I believe that I am behind the times in getting to this movie, but better late than never. If you haven’t seen it yet, it’s your turn now.

The Great Happiness Space (2006)

15 Mar

Subtitle: Tale of an Osaka Love Thief

I have been watching a lot of documentaries lately on Instant Queue, but this one struck me because there are a lot of intricacies to the story they tell that surprised me. It might be easy to write off some of the oddities of the accounts being told by saying that it is something that happens in a different culture. And while I don’t see exact parallels between the Japanese institution of the host club and something similar in US or “Western” culture, I still see many similarities that we all share as human animals who want love, but perhaps do not know exactly what that love is.

The Great Happiness Space opens a window for outsiders into the Host Clubs of Osaka Japan, and specifically on one of the most popular and lucrative ones, Rakkyo. Host Clubs are establishments (almost like bars) where men offer their company to women for very high prices. (Although there are probably equivalents to this for the homosexual community, this documentary did not address that at all). When a woman enters a club for the first time, she chooses her Host from the “Host menu,” and becomes his client. Women may choose from funny Hosts, or fashionable Hosts, outgoing Hosts, etc. These hosts entertain and accompany the women through karaoke, conversation, joke-telling and a lot of drinking and smoking.  The women pay an hourly price for the company of their Host, and in addition pay extremely steep prices for the drinks, especially champagne. Some women spend upwards of $7,000 per night (yes, that figure is in US dollars), and many women frequent these clubs 2-3 times per week.

While watching the film I found myself wondering what these women do for a living that can afford such lavish nights out on a regular basis. I figured that they must have some pretty amazing corporate positions that make them a lot of money but allow them no time for a boyfriend, which leads them to look for companionship through these clubs. About a third of the way through the film, they reveal that the majority of these women are in the same profession, and I was way off with my guess.

Hosts and clients are both interviewed and featured in this documentary, and their candid and open interviews offer a very honest look into the lives they both lead. The film left me feeling very sad, as I feel that there is a lot of confusion on both sides after years of spending ridiculous amounts of money, drinking their livers into a pulp, playing with emotions, putting up fronts, and trying to figure out who they really even are anymore. It reminded me how manipulative humans can be within love and relationships and especially when there is money involved and it is a job and not necessarily any kind of real or functional relationship at all.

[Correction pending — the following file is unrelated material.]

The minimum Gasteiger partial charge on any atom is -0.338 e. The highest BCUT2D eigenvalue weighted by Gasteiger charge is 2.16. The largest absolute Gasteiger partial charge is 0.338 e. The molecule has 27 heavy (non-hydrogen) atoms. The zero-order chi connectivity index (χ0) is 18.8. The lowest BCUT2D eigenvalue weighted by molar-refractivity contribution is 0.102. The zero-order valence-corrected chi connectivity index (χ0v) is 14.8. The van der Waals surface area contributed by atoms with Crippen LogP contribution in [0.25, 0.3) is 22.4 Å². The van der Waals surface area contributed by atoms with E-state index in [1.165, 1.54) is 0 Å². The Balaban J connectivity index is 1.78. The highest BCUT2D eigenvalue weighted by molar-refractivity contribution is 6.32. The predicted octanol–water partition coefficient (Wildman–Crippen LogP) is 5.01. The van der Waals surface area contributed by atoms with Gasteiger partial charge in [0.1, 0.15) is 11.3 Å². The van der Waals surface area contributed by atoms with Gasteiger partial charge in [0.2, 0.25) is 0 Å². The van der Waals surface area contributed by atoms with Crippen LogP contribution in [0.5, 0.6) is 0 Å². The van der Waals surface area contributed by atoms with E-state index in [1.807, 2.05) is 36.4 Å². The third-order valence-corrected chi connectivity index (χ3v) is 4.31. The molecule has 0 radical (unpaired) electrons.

I think this film is great, and I learned a lot from it. I love it when documentaries take you to a taboo or seldom-seen and unfamiliar place, and expose nearly every facet to such a space. However, it did leave me feeling a bit of heartache for the characters involved, who want to find love, or at least say they do, but seem to be unsure what that even means and where to find it. There was a lot of sacrifice of the self for the benefit of another without much reciprocation, and it really saddened me to see the ways that people manipulate one another and destroy themselves in the pursuit of happiness. This is something with which many of us are at least marginally familiar. I think it can bring a positive message to the viewer as well, to be aware of others’ behaviors and intentions before giving yourself over to another completely. I believe that there is a need for humans to trust and love one another, but until we are all on board with this sentiment, it is best to proceed with caution and love yourself first.

Sorry to get all philosophical or whatever that was.

I would watch it again, maybe I would buy it. I give it an A-.